It seems like the needed federal authorization for a $20-million
restoration effort in the Skokomish River watershed has been a long
time coming. This project follows an extensive, many-years study of
the watershed by the Army Corps of Engineers, which winnowed down a
long list of possible projects to five. See
Water Ways, April 28, 2016, for details.
In contrast, while the Puget Sound Nearshore Ecosystem
Restoration Project (PSNRP) also involved an extensive and lengthy
study, the final selection and submission to Congress of three
nearshore projects came rather quickly. In fact, the Puget Sound
package was a last-minute addition to the Water Resources
Development Act, thanks to the efforts of U.S. Reps. Rick Larson,
D-Lake Stevens, and Derek Kilmer, D-Gig Harbor, along with Sens.
Patty Murray and Maria Cantwell.
A major “modernization” of the North Pacific fishing fleet has
begun, bringing new jobs to the Puget Sound region and a potential
boost of $1.3 billion in total economic activity over the next 10
years, according to a
If economic and environmental conditions allow, 37 new fishing
boats and fish-processing vessels over 58 feet long will be built,
bringing new efficiencies to fishing and increased safety to those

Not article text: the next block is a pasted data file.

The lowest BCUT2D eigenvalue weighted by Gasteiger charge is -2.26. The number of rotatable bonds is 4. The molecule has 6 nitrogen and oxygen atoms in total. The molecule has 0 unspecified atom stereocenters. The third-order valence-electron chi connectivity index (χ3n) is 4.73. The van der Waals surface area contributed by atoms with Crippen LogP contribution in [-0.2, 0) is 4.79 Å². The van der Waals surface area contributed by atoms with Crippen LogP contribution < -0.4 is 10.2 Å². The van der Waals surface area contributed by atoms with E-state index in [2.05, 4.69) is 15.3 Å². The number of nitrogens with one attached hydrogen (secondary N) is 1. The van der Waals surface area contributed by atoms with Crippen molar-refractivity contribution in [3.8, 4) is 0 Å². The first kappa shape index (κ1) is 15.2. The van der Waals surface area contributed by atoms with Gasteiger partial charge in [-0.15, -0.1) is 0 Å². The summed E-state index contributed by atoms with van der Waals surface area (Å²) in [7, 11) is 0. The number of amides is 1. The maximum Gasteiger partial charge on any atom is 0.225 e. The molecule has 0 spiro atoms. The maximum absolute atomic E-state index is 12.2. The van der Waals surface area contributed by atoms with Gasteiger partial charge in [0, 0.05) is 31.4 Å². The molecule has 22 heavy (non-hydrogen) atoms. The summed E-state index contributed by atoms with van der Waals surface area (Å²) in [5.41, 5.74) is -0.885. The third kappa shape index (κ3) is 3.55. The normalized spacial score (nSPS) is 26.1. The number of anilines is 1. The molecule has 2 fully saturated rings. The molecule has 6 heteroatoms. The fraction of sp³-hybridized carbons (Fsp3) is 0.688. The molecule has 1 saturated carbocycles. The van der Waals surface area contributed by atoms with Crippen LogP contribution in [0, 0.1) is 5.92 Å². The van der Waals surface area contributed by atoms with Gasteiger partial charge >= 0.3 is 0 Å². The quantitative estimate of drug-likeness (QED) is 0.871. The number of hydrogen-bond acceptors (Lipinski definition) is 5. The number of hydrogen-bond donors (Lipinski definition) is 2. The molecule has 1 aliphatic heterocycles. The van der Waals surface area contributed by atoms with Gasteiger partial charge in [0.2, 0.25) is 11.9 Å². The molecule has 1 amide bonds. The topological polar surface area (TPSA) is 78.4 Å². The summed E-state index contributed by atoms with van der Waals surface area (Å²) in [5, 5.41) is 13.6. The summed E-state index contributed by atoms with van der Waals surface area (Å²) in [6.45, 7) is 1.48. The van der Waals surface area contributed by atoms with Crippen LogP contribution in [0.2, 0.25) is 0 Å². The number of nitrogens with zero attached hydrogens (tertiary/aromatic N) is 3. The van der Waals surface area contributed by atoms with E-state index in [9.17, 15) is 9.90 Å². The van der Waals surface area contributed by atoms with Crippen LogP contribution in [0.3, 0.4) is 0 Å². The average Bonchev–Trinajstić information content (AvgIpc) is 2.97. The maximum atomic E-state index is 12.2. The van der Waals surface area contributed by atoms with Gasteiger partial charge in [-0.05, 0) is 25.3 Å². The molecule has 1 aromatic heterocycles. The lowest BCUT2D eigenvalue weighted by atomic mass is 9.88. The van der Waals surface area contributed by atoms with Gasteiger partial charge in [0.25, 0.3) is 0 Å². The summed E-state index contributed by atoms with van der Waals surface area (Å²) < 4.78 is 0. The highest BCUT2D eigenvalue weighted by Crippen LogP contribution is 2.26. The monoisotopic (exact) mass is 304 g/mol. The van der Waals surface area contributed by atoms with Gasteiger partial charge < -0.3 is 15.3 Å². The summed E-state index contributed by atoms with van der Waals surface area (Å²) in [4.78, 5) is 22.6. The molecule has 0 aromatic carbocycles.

working in the North Pacific — an area off the Alaskan coast. Most
North Pacific vessels over 58 feet are home-ported in Puget
Ship-building companies in the Puget Sound region are expected
to be the primary beneficiaries of this modernization, as half of
all the new vessels will come out of Washington state, according to
predictions in the report. The study was conducted by the McDowell
Group, an Alaska-based consulting company hired by the Port of
Seattle and Washington Maritime Federation.
Although many factors are in play, a key impetus for this
modernization is the development of catch shares — a type of
management system that divides the allowable harvest into
individual fishing quotas, or IFCs. This management regime,
sometimes called fisheries “rationalization,” avoids the wasteful
and sometimes dangerous race once seen among fishing vessels, as
each crew tries to catch the most fish within a specified time
period or before a total quota is reached.
The Environmental Protection Agency approved new water-quality
standards for Washington state this week, overriding a plan
approved by Gov. Jay Inslee and the state Department of
It was a rare posture for the EPA. Now the state will be
pressured to appeal the EPA standards to federal court. Cities and
counties as well as some industrial organizations are clearly
unhappy with the EPA’s action, while environmental and tribal
representatives got most of what they wanted.
The EPA action is especially unusual, given that this state is
known for some of the strongest environmental regulations in the
country. After much dispute, Ecology finally agreed to much higher
fish-consumption rates without increasing the cancer-risk rate,
leading to more stringent standards for many of the chemicals. But
Ecology had its own ideas for the most troublesome compounds with
implications for human health. They include polychlorinated
biphenyls (PCBs), arsenic and mercury. For background, see
Water Ways, Oct. 18, 2015.
Some news reports I saw this week said EPA’s action will lead to
salmon that are safer to eat. But that’s not at all certain, and
opponents say it is unlikely that the revised limits on chemical
pollution will have any practical effect on compounds that affect